Each one of the dual processing units (again only processing unit 11A is shown) preferably comprises a number of dedicated registers (or register sets) and/or logic circuits. Those of ordinary skill in the art will further recognize that the specific placement of registers and logic circuits within a PPU designed in accordance with the present invention is also highly variable in relation to a individual design choices. For example, any one or all of the registers and logic circuits identified in relation to an individual data processing unit in the working example(s) may alternatively be placed within the common memory/register section 10 of VPU 7. However, as presently preferred, each execution thread will be supported by one or more dedicated registers (or registers sets) and/or logic circuits in order to facilitate independent instruction thread execution.

Thus, in the example shown in FIG. 5, a multiplicity of general purpose floating-point (GPFP) registers 40 and floating-point (FP) accumulators 41 are associated with vector processor 12A. The GPFP registers 40 and FP accumulators 41 can be referenced as 3-element vectors or as scalars.

As presently contemplated, one or more of the GPFP registers can be assigned special characteristics. For example, selected registers may be designated to always return certain vector values or data forms when Read. When used as a destination operand, a GPFP register need not be modified, yet status flags and predicate flags are still updated normally. Other selected GPFP registers may be defined to provide access to the FP accumulators. With some restrictions, the GPFP registers can be used as a source or destination operand with most FPU instructions. Selected GPFP registers may implicitly be used by where certain vector data load/store operations.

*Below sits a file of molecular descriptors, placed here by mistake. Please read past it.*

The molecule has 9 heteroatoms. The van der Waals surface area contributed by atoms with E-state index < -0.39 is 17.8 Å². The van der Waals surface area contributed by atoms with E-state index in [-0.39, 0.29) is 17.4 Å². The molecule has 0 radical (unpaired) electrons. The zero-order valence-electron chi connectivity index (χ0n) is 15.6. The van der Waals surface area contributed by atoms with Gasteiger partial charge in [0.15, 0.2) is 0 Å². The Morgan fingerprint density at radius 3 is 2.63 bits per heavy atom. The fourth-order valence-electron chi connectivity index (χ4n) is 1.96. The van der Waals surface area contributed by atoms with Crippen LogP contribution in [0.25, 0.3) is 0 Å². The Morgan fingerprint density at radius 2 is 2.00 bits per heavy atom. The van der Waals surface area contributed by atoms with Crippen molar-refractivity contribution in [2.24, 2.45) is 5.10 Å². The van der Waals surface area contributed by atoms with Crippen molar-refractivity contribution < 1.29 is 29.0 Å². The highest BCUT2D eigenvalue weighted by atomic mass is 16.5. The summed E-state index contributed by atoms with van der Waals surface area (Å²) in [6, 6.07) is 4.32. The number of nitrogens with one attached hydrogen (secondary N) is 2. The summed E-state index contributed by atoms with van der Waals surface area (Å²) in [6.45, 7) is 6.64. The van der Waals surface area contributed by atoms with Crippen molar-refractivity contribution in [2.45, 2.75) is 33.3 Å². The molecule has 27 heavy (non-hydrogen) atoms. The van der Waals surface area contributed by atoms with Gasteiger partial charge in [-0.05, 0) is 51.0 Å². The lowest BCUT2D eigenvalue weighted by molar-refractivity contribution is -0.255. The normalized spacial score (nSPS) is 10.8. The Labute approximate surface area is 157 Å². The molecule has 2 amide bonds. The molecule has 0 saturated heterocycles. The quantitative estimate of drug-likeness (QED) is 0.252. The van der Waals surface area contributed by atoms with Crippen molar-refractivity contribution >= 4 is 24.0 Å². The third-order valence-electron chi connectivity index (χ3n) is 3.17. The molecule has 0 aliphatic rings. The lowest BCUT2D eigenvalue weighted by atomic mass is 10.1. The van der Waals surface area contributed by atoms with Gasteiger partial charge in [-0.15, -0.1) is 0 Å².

In addition to the GPFP registers 40 and FP accumulators 41, processing unit 11A of FIG. 5 further comprises a program counter 42, status register(s) 43, scalar registers(s) 44, and/or extended scalar registers 45. However, this is just and exemplary collection of scalar registers. Scalar registers are typically used to implement, as example, loop operations and load/store address calculations.

Each instruction thread normally updates a pair of status registers. A first instruction thread A updates a status register in the first processing unit and the second instruction thread updates a status register in the second processing unit. However, where it is not necessary to distinguish between threads, a common status register may be used. Dedicated and shared status registers contain dynamic status flags associated with FPU operations and are respectively updated every time an FPU instruction is performed. However, status flags are not typically updated by ALU, LSU, PLU, or BRU instructions.